You will shortly have undoxxed ETH in your wallet.
So, urm, what’s this “churning” thing? (Technical - feel free to skip unless curious)
One of the important methods Monero uses to achieve privacy is through obfuscating outputs by creating decoys. So for example if I send you 1 XMR the wallet will create multiple decoy outputs. From the outside, simply observing the blockchain, it is virtually impossible to tell which one is real if that’s the only information you have.
In general use, e.g. sending XMR from my wallet to yours, this an effective anonymity measure.
However if you are an exchange and you just deposited XMR to someone’s local wallet, you will have logged which output was genuine. Therefore, if someone then goes and straight away sends that same XMR back, you can match the real UTXO you just received (after all, the actual recipient must know the true output to receive the coin) with the one you just sent.
Now you as the exchange know for sure both swaps were made by the same person with that one piece of information.
This risk can be mitigated by using two different exchanges, however it is possible exchanges can share data. The best OPSEC practice is not to rely on the good will of exchanges, but rather to ensure that even if the worst case scenario occurs and they cannot be trusted, you are still anonymous.
Hence churning. You can avoid this risk entirely if you simply send your XMR to yourself because it looks as if you sent it to someone else, and the output will be new when you make the next transaction. This means the exchange cannot automatically correlate the deposits because now the output from the second swap is different. As far as the exchange or anyone else knows, it’s coming from a totally different wallet.
Although the technical process behind all this probably sounds quite confusing if you aren’t already familiar with the workings of UTXO blockchains, that’s okay because all you really need to know is how to go to the receive tab in the Monero wallet, make a secondary address, and send all the XMR to it before you convert it to ETH.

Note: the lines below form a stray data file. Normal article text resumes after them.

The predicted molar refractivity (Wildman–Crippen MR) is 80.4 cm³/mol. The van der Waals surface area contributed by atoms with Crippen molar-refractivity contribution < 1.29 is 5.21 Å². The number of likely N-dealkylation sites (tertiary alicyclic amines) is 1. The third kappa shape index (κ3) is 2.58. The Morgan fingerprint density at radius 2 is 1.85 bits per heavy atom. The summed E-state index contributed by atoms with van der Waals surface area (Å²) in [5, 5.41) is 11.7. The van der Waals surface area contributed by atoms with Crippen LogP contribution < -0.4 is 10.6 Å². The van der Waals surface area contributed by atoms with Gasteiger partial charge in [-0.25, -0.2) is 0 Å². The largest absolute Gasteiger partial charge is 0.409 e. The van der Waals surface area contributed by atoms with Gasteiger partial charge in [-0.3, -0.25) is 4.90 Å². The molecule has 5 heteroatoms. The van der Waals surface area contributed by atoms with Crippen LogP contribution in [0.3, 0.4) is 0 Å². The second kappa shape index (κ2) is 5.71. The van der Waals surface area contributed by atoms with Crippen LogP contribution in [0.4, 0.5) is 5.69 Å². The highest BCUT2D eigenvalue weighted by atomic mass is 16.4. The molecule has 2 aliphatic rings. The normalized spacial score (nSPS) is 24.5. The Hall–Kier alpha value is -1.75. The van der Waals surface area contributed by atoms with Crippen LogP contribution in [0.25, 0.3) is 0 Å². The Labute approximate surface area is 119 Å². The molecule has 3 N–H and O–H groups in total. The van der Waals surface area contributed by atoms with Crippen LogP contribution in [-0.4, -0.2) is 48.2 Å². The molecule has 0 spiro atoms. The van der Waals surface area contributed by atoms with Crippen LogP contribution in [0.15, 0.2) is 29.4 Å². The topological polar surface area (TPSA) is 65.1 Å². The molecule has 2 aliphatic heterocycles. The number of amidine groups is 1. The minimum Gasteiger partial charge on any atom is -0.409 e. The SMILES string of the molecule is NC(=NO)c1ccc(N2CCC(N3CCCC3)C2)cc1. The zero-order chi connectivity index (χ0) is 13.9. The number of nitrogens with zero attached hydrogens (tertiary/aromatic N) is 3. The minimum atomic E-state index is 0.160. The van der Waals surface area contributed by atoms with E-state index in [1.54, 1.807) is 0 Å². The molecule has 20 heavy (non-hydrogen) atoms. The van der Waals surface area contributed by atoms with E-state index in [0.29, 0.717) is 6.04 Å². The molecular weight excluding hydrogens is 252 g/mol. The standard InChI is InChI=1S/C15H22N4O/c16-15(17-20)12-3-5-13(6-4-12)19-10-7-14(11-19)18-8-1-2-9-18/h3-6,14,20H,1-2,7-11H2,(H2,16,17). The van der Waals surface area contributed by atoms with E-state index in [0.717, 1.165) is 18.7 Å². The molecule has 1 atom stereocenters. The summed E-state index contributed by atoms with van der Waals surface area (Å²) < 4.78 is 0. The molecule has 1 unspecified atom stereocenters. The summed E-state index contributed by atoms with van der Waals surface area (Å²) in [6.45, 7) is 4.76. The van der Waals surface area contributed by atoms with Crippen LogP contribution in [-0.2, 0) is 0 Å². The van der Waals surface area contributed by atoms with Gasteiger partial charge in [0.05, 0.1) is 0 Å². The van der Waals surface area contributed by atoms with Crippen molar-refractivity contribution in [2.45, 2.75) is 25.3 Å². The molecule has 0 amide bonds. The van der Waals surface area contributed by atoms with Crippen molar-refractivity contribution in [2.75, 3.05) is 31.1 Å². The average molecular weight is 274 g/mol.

This guide is designed to help regular crypto users break the link between your KYC exchange and your ETH wallet in a simple manner just by doing a one or two swaps.
It will succeed in allowing you to use undoxxed ETH without the Ethereum blockchain recording that you went through steps to protect your privacy, because you did that on other blockchains.
If you want to level up your privacy further, I recommend if you are in a situation where your exchange doesn’t sell XMR, use one site to swap LTC to XMR and a different one to swap the XMR to ETH.
Tedious? Yes. Better OPSEC? Also yes. Because now one site doesn’t have logs of you converting the exact amount of XMR to ETH that you just exchanged from LTC a minute ago.
If you’re a bit of a tech nerd and don’t mind a slightly more complex route, check out Bisq. It is a decentralised P2P exchange tunnelled through the Tor network. If you remember the good old days of LocalBitcoin where you didn’t need to send your ID, a selfie, a notarised copy of your birth certificate, and a blood sample to buy crypto with fiat from a P2P seller, you will feel a lovely sense of deja vu.
However it does require running the Java based resource intensive client locally on your machine and depositing some BTC as collateral to help deter scammers. It’s a great system, and you can choose to buy either ETH or XMR (or BTC) from it, but it’s a little daunting for those less technically inclined.
Technically, of course, that ETH is “semi-doxxed” as it’s a fiat on-ramp so you have to do a fiat transfer to the seller. So best practice would be use this to buy XMR and convert to ETH to ensure top anonymity.
A cool new development is the ability to atomically swap BTC for XMR. You can use this instead of the no-registration (but still centralised) exchanges above if you want to use BTC as the “bridge” coin instead of LTC. I didn’t focus on this simply because it’s still in development at this stage. You can use it to exchange real crypto, but it’s beta software on the backend.
Atomic swaps are very exciting as they allow you to trustlessly swap crypto between totally different blockchains without the need for any centralised exchange at all. Again, it’s still young technology, but bridges are being developed between more blockchains - including ETH and XMR (not production ready yet at time of writing) - so soon enough you won’t even need to trust the sites above.
Haveno is like Bisq but focused entirely on Monero. At the time of writing it is still in development, but the testnet is live. It is also decentralised but uses a multisig escrow rather than atomic swaps as it’s primarily designed to be a no-KYC fiat on-ramp.
And, of course, if you want truly private digital cash and don’t mind not having DeFi apps… use Monero and encourage others to follow. With a cashless society imminently closing in, society needs truly anonymous digital money to remain free. After all, would you post all your bank statements online for everyone to see?
We can code faster than you can regulate.